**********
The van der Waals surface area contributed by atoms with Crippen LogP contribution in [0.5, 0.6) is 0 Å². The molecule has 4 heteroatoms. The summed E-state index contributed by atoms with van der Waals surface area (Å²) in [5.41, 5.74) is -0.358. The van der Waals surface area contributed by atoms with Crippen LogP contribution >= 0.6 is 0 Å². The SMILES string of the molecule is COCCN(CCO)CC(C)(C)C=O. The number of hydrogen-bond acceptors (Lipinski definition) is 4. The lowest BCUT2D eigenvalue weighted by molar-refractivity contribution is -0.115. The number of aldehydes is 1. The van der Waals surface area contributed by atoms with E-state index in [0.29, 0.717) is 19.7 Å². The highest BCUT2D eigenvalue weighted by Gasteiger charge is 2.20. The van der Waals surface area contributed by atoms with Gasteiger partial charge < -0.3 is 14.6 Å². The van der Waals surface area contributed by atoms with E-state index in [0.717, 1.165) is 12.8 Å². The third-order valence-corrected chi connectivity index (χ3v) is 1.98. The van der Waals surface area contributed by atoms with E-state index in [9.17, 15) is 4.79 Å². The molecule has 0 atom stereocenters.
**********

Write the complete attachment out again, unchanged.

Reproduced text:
The van der Waals surface area contributed by atoms with Crippen LogP contribution in [0.5, 0.6) is 0 Å². The molecule has 4 heteroatoms. The summed E-state index contributed by atoms with van der Waals surface area (Å²) in [5.41, 5.74) is -0.358. The van der Waals surface area contributed by atoms with Crippen LogP contribution >= 0.6 is 0 Å². The SMILES string of the molecule is COCCN(CCO)CC(C)(C)C=O. The number of hydrogen-bond acceptors (Lipinski definition) is 4. The lowest BCUT2D eigenvalue weighted by molar-refractivity contribution is -0.115. The number of aldehydes is 1. The van der Waals surface area contributed by atoms with E-state index in [0.29, 0.717) is 19.7 Å². The highest BCUT2D eigenvalue weighted by Gasteiger charge is 2.20. The van der Waals surface area contributed by atoms with Gasteiger partial charge < -0.3 is 14.6 Å². The van der Waals surface area contributed by atoms with E-state index in [0.717, 1.165) is 12.8 Å². The third-order valence-corrected chi connectivity index (χ3v) is 1.98. The van der Waals surface area contributed by atoms with E-state index in [9.17, 15) is 4.79 Å². The molecule has 0 atom stereocenters.